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Notre Dame Professor Explains How Our Children Have Been Indoctrinated Into The New World Order

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posted on Feb, 21 2016 @ 09:17 AM
In what I consider to be one of the most important essays written recently on the indoctrination of our children into a New World Order, Professor Patrick Deneen of Notre Dame sizes up the situation with this zinger:

Our students’ ignorance is not a failing of the educational system – it is its crowning achievement. Efforts by several generations of philosophers and reformers and public policy experts — whom our students (and most of us) know nothing about — have combined to produce a generation of know-nothings.

Nowhere in this essay does Professor Deneen say the words "New World Order," but he has been awakened to something sinister that is happening, proof that people from all walks of life are awakening to this reality and speaking out:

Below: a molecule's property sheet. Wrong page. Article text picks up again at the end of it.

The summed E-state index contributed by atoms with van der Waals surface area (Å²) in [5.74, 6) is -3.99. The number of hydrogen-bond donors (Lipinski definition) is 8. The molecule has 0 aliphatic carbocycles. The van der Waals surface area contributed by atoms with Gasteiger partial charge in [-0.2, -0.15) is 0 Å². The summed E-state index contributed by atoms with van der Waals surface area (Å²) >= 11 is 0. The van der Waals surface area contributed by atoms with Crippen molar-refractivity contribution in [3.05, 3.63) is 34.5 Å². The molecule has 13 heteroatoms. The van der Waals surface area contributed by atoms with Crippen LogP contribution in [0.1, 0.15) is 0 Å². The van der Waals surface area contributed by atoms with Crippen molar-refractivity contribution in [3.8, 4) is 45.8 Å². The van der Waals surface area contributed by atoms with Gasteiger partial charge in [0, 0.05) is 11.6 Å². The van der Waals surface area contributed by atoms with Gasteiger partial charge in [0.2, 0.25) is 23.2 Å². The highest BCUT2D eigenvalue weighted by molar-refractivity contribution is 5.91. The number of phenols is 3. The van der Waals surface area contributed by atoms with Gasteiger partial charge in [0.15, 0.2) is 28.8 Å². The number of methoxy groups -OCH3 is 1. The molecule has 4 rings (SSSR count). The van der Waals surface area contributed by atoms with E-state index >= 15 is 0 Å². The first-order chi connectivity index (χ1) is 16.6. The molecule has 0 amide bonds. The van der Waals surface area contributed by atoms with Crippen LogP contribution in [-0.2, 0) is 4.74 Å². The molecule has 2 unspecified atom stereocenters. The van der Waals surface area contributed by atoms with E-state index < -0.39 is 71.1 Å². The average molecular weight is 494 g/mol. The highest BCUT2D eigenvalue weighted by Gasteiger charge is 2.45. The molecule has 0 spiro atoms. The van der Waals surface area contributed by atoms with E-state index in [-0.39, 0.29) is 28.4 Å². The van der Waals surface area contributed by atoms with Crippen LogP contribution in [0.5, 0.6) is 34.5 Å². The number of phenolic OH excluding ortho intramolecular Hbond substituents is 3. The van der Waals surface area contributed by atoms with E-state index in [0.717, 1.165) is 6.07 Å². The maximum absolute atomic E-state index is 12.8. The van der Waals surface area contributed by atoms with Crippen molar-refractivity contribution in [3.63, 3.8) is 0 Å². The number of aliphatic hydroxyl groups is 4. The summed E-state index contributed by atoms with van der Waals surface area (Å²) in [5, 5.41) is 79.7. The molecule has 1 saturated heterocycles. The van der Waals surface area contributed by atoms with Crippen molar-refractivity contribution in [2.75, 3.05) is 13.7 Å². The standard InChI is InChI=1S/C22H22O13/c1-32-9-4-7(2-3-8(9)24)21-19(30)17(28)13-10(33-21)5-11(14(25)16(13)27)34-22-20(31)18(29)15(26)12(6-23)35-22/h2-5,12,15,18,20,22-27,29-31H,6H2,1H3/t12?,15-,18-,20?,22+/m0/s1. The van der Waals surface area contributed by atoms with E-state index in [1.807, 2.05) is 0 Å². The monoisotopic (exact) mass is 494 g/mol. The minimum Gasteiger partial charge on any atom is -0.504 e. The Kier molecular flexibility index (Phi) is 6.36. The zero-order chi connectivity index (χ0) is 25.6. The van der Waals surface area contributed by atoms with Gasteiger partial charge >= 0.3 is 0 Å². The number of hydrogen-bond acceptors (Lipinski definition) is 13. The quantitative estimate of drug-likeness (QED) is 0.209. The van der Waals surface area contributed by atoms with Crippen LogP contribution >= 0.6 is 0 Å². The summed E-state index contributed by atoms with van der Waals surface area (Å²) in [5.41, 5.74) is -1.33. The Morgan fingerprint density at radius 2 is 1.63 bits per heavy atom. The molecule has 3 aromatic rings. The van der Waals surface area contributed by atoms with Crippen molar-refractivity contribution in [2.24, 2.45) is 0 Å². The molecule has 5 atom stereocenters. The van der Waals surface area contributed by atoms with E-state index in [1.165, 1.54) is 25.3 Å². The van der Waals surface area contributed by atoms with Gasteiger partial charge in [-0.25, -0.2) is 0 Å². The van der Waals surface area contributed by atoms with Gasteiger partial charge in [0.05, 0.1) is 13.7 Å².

Our students are the achievement of a systemic commitment to producing individuals without a past for whom the future is a foreign country, cultureless ciphers who can live anywhere and perform any kind of work without inquiring about its purposes or ends

Professor Deneen so beautifully expresses what so many of us know but lack the ability to express quite so perfectly.

The main object of modern education is to sand off remnants of any cultural or historical specificity and identity that might still stick to our students, to make them perfect company men and women for a modern polity and economy that penalizes deep commitments.

Yes! Yes! Beautifully put. There are other ways we have been "sanded off," such as opening the borders, trade treaties and the like.

Our education system produces solipsistic, self-contained selves whose only public commitment is an absence of commitment to a public, a common culture, a shared history. They are perfectly hollowed vessels, receptive and obedient, without any real obligations or devotions.

And he argues, because of this, because we have made them hollowed vessels, they fight for nothing:

They won’t fight against anyone, because that’s not seemly, but they won’t fight for anyone or anything either. They are living in a perpetual Truman Show, a world constructed yesterday that is nothing more than a set for their solipsism, without any history or trajectory.

Taught to live in the present, with no anchors to the past, this generation is perfectly suited for the task ahead of them.

They are the culmination of western civilization, a civilization that has forgotten nearly everything about itself, and as a result, has achieved near-perfect indifference to its own culture.